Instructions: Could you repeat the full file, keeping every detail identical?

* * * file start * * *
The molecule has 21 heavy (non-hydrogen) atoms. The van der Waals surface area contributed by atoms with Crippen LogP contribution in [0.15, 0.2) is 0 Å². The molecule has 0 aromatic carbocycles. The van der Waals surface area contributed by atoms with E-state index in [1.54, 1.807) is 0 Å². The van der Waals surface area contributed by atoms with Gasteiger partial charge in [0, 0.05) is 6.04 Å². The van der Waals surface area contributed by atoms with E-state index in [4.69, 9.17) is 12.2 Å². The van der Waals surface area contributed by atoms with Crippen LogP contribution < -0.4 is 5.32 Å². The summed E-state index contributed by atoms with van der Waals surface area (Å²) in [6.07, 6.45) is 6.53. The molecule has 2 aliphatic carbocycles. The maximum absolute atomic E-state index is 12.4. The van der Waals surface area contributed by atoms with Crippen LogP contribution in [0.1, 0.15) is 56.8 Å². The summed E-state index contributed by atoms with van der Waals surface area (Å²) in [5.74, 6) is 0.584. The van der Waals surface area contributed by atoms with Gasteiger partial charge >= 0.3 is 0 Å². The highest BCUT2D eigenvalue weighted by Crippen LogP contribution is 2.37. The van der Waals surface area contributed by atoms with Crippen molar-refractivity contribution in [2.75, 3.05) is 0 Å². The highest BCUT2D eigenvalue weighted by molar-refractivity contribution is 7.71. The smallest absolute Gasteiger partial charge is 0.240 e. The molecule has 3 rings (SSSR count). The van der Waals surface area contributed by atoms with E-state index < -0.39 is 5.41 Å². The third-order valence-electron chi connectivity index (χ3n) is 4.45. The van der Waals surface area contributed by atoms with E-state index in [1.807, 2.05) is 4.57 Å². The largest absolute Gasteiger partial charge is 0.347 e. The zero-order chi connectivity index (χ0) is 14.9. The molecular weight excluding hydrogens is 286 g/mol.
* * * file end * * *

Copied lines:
The molecule has 21 heavy (non-hydrogen) atoms. The van der Waals surface area contributed by atoms with Crippen LogP contribution in [0.15, 0.2) is 0 Å². The molecule has 0 aromatic carbocycles. The van der Waals surface area contributed by atoms with E-state index in [1.54, 1.807) is 0 Å². The van der Waals surface area contributed by atoms with Gasteiger partial charge in [0, 0.05) is 6.04 Å². The van der Waals surface area contributed by atoms with E-state index in [4.69, 9.17) is 12.2 Å². The van der Waals surface area contributed by atoms with Crippen LogP contribution < -0.4 is 5.32 Å². The summed E-state index contributed by atoms with van der Waals surface area (Å²) in [6.07, 6.45) is 6.53. The molecule has 2 aliphatic carbocycles. The maximum absolute atomic E-state index is 12.4. The van der Waals surface area contributed by atoms with Crippen LogP contribution in [0.1, 0.15) is 56.8 Å². The summed E-state index contributed by atoms with van der Waals surface area (Å²) in [5.74, 6) is 0.584. The van der Waals surface area contributed by atoms with Gasteiger partial charge >= 0.3 is 0 Å². The highest BCUT2D eigenvalue weighted by Crippen LogP contribution is 2.37. The van der Waals surface area contributed by atoms with Crippen molar-refractivity contribution in [2.75, 3.05) is 0 Å². The highest BCUT2D eigenvalue weighted by molar-refractivity contribution is 7.71. The smallest absolute Gasteiger partial charge is 0.240 e. The molecule has 3 rings (SSSR count). The van der Waals surface area contributed by atoms with E-state index < -0.39 is 5.41 Å². The third-order valence-electron chi connectivity index (χ3n) is 4.45. The van der Waals surface area contributed by atoms with E-state index in [1.807, 2.05) is 4.57 Å². The largest absolute Gasteiger partial charge is 0.347 e. The zero-order chi connectivity index (χ0) is 14.9. The molecular weight excluding hydrogens is 286 g/mol.